When I think back on the beginning of my career in wind, it’s amazing to see how far we’ve come in terms of better understanding and predicting wind performance. When you compare how we go about the work of measuring and modeling wind energy today with our methods in the late 1990s and even in the early 2000s, the shift is so dramatic it’s comparable to a cave man finally moving out of his cave into a high-rise apartment. And like that cave dwelling, our methods for evaluating the wind were just as crude.
In the early days, companies sent out grizzled (but experienced) surveyors to the field to look for trees bent over by the wind. They used flares and smoke bombs or used long streamers to watch what the wind did to try to understand turbulence. If the site survey looked promising via a sufficient number of crooked trees, then the gold standard in those days for actually measuring the wind conditions at a site was to erect a 10-meter to 40-meter meteorological tower. Higher heights were not necessary because those were roughly the maximum heights of so-called utility-scale turbines at the time.
Once the wind was measured at the site, the methods for translating those measurements into a long-term estimate of wind speed at every turbine location were also fairly crude. The field of wind resource assessment has long relied on the concept of measure-correlate-predict (MCP) to estimate wind power performance. For those not familiar, this framework collects short-term (months to years) wind measurements at a prospective site, finds a long-term (hopefully decades) wind reference, and uses a statistical approach to correlate the reference with the site measurements to produce a long-term prediction of wind resource at the measurement location.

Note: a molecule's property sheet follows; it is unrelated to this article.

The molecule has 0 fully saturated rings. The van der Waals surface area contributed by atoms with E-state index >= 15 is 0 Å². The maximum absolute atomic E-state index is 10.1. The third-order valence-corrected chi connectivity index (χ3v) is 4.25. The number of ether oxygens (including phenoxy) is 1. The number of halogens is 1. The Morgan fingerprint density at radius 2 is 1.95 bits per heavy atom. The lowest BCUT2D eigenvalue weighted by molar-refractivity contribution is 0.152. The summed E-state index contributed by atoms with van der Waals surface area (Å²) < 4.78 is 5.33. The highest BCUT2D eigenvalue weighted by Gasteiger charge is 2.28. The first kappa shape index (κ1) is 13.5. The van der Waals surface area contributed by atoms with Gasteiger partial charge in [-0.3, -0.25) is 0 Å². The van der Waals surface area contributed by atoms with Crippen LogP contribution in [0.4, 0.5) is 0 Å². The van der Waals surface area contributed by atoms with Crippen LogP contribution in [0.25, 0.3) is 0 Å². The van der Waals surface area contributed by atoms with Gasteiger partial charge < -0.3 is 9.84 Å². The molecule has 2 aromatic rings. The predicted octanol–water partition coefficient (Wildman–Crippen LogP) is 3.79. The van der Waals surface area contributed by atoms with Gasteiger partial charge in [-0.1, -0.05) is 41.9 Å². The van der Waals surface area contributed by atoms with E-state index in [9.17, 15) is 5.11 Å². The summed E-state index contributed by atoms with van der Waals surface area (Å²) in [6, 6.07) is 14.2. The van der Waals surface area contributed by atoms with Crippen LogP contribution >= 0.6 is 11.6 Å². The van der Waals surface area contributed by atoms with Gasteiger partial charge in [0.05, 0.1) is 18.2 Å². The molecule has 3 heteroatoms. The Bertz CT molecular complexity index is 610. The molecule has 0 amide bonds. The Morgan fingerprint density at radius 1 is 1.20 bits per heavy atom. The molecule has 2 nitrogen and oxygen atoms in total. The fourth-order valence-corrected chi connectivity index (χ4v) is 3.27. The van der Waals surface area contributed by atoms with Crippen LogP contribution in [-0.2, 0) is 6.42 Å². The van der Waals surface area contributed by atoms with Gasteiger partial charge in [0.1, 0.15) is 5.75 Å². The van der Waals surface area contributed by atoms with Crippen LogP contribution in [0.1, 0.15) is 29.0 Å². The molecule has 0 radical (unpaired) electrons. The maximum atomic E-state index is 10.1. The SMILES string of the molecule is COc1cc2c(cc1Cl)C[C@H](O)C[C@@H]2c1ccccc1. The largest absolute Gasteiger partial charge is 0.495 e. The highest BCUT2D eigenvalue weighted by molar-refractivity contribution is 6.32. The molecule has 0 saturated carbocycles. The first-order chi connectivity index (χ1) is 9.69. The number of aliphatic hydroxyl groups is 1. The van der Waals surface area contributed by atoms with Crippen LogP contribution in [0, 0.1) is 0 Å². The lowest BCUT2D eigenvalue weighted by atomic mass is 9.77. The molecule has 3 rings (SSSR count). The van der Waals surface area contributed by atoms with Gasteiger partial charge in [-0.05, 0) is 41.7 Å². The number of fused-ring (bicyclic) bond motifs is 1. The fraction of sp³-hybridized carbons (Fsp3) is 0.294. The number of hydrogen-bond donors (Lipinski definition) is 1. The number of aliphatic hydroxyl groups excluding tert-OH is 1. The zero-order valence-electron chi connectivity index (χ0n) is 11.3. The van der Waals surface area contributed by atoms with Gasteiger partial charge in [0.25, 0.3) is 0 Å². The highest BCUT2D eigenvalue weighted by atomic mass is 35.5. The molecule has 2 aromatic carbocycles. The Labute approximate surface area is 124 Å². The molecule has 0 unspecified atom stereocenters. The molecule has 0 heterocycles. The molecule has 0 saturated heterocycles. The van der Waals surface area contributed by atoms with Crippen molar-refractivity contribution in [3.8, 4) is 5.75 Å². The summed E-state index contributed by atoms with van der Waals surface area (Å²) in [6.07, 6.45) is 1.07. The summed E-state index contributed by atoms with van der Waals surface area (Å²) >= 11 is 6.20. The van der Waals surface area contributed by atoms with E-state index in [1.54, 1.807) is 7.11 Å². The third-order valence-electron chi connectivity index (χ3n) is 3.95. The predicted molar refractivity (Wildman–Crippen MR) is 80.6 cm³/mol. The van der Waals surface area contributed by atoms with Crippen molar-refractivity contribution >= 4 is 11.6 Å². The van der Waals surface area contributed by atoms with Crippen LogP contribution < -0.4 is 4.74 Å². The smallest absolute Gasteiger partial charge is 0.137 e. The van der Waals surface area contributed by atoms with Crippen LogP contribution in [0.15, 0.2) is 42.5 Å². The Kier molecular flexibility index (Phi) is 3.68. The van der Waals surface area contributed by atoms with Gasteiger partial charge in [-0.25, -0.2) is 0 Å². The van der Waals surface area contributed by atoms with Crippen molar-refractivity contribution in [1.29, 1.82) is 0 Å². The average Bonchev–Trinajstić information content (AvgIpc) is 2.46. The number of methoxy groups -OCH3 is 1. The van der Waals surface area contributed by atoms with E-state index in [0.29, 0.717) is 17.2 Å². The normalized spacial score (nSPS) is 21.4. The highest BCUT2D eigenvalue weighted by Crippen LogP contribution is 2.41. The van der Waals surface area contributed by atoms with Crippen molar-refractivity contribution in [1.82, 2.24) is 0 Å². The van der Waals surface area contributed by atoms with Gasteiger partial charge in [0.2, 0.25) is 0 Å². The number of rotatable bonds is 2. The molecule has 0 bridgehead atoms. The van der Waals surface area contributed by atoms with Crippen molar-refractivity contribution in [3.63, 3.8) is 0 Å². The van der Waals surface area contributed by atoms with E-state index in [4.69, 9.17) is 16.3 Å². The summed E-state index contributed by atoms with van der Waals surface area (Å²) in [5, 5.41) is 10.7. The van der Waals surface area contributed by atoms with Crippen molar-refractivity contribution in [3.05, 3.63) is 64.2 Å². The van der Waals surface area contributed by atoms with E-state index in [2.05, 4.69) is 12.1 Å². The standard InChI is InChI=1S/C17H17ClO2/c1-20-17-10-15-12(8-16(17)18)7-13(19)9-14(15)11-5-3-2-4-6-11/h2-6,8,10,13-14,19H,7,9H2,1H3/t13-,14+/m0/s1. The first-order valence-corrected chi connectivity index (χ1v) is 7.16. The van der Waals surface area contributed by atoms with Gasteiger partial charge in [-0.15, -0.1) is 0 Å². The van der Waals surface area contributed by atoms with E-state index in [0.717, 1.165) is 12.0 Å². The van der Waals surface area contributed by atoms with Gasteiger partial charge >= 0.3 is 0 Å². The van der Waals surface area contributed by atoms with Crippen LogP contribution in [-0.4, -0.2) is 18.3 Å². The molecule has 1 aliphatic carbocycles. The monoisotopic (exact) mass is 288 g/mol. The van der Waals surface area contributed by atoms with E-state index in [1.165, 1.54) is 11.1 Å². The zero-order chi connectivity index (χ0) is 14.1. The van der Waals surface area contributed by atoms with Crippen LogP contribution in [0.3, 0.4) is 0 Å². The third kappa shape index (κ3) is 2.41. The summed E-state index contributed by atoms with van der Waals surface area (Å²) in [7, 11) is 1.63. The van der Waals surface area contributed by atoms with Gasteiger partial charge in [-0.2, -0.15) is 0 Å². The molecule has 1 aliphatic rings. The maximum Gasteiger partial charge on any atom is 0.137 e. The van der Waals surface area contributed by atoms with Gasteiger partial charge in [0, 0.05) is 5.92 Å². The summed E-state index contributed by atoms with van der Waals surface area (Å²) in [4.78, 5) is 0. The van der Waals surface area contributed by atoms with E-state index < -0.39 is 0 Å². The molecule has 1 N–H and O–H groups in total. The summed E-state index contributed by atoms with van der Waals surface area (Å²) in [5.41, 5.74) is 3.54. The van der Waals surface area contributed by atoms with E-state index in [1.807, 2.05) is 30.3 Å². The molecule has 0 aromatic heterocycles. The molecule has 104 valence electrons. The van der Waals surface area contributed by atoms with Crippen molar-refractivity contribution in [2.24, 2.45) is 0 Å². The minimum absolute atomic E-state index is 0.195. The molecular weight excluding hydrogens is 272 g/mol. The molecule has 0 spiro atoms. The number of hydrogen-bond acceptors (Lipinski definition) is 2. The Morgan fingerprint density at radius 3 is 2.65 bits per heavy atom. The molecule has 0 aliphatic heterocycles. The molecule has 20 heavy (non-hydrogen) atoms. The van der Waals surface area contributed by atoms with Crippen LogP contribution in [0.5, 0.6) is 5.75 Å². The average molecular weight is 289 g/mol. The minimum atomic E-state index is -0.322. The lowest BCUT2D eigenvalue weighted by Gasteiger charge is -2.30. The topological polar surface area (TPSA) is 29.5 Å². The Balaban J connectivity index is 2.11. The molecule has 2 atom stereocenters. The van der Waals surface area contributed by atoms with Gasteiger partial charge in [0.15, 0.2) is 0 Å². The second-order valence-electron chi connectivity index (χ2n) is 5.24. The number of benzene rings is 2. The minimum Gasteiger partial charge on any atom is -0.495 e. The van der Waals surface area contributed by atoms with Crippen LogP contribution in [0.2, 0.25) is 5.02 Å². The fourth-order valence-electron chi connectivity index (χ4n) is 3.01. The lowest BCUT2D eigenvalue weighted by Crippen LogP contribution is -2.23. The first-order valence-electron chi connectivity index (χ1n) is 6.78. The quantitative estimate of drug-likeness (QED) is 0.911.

The next step is to use another set of models, again fairly rudimentary in the early days, to estimate the wind potential at each turbine location, as that is always at some distance away from the measurement location. Once the wind resource is understood, we can begin the process of estimating power, which requires an estimation of how turbines interact with each other and how turbine performance varies with different atmospheric conditions. To some degree, all methods of conducting an assessment can be fit into this MCP framework, even those of yore. However, our approaches have come from the nearly laughable to the highly sophisticated.
The old way of conducting MCP used a short met tower at the site for about a year and then correlated the measurements from the tower with a long-term reference dataset, usually from a publicly available airport station. These airport stations were never designed for this purpose and were low in height (10 meters above the ground), frequently too far away from the site, and sometimes only offered short records (five to seven years) or were inconsistent because of changes in the instruments used. Once a point correlation was made at the met tower, very basic methods were used to extrapolate this reference to all of the turbine locations, which were some distance away from the tower.